The Cube loomed ahead, a large mundane structure, at least five stories tall. Large castle-sized doors were open and our trainers were standing at the entrance ready to scan our identity chips. I held out my wrist and the machine beeped in recognition. The first time I had to get scanned, I had nearly freaked out in anticipation. What if it didn’t accept me? Slowly I had gotten over my fears that I would be caught. I relaxed outwardly and continued walking through the large wooden double doors, looking up to read the motto I had heard a thousand times at the Academy, “Aim with all your ammunition and you lose your chance to succeed.” The first time I saw it; I was puzzled but back then I had never heard of the Academy before or the Cube or knew what the matches were. Simple really, the meaning: Aim with your entire round of ammunition and you would lose because you had more than one enemy. Take down one and you leave yourself defenseless from the rest. Some other student told me, “You better have accurate aim because you can’t be using the entire fireball on one and frankly you can’t even divide it into fourths either, you have to take tiny pieces. You better break off and use a marble sized ball because it’s rough out there.”

“I don’t understand” I had replied.

He laughed and stated back, “You will.”

During my first years at the Academy, the upper classmen were never very informative. They were too busy to explain anything to the noobs like me. I had to learn the hard way. I had never played before; I didn’t come from that kind of background, no grooming for the Academy or anything. The very first field day we had, we divided into several teams of four. I was handed my fireball, my ammo: a round spherical ball. I watched as my three teammates took small pinches off to get ready. I did the same. The stuff smelled like electric clay. It felt powerful. The trainer told us to get ready. We all stuck our back feet firmly on the ground and held our small pinches in our right hands, except Jeanie, she’s left handed. She held her fireball in her right hand. Our outfits had turned purple in unison and we stood against four yellow-clad girls. They glared at us. Several blow up obstacles stood between us and them; a large cylindrical red piece, a couple rectangles and several cubes. Obstacles to the team that took the offensive but great walls of defense to the team that hung back. Looking around at the sweet and innocent smile on Jeanie’s face and the diminutive frames of the other two girls; I assumed we would be using the objects for the latter objective.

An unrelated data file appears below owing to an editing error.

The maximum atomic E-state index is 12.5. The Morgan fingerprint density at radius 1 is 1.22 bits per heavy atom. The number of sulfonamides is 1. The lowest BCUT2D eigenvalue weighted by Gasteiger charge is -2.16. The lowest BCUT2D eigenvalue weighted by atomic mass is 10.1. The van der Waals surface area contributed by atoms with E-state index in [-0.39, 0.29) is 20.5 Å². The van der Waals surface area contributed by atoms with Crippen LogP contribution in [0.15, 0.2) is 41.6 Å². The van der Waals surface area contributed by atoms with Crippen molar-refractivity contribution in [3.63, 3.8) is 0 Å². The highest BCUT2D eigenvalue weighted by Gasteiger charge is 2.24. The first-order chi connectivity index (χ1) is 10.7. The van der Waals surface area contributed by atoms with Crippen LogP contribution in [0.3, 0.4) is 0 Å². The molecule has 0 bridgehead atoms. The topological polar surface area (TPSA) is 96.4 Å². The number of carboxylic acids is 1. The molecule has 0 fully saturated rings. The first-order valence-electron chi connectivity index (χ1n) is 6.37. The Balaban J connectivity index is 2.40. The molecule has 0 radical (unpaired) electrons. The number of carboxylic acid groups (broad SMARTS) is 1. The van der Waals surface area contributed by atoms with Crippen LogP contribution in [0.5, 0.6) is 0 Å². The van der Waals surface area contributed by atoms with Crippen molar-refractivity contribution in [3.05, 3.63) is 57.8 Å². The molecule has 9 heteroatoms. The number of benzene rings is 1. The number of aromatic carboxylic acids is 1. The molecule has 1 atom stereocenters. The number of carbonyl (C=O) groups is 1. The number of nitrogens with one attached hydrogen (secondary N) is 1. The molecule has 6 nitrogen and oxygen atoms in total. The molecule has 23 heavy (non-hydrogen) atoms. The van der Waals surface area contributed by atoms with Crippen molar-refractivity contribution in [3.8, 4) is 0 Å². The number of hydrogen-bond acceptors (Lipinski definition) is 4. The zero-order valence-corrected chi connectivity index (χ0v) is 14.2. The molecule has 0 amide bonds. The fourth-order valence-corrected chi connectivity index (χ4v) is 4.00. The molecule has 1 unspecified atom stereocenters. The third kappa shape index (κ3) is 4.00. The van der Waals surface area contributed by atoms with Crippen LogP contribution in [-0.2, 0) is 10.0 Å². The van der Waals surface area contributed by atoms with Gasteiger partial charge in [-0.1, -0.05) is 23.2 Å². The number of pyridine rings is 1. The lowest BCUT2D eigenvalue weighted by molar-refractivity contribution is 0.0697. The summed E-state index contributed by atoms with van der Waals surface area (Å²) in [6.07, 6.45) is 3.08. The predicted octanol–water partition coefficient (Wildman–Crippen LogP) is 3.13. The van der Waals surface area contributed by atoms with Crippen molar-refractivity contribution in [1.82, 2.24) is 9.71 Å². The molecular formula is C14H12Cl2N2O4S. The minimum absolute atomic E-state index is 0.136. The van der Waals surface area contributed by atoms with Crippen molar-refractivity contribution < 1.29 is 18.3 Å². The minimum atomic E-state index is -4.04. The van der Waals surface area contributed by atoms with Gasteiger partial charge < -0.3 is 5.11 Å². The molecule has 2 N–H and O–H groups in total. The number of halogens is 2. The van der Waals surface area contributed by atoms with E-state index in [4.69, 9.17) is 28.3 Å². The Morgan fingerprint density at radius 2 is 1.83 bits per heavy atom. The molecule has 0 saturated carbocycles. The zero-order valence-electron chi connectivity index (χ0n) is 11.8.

The whistle blew and I saw bits of yellow flying toward our end of the field. Our team took off as well. The two small girls leapt to the right, behind the cylinder, and Jeanie and I headed to the left. The yellow team came around the cylinder and threw their small weapons. One of the small girls on my team screamed as one of the small balls of ammo made contact. Her body froze for an instant and she looked terrified, as she slumped to the ground. Confusion hit me for a second as I looked down at the ball of ammo I held in my right hand, what did it do? I didn’t wait for long to figure it out; as the yellow team took down the other small girl and started rounding on Jeanie and I. We both looked at each other and then hopped over the rectangle in front of us. This obstacle was quite large and shielded us from view from the yellow team momentarily. The other blown up squares were nearby and Jeanie made as if to run for them but, I pushed her down and scrunched up beside her. The first yellow girl flew over the obstacle and I chucked my little ball at her but it missed. Jeanie, without missing a beat, threw hers and it contacted; down the girl came, confusion playing all over her face. The second and third yellow team members were right behind the first and Jeanie and I took both of them down as well. The fourth yellow girl had caught on and was hanging back, waiting for us to show ourselves, or perhaps she was sneaking around the far square? I couldn’t tell but it was time to move. Jeanie was a lot smaller than I; so I put her right behind me and motioned for her to use me as a shield, and take out the yellow girl when she appeared. Roaring like a madwoman the final yellow girl rounded the far square obstacle and a huge orb hit me square in the chest.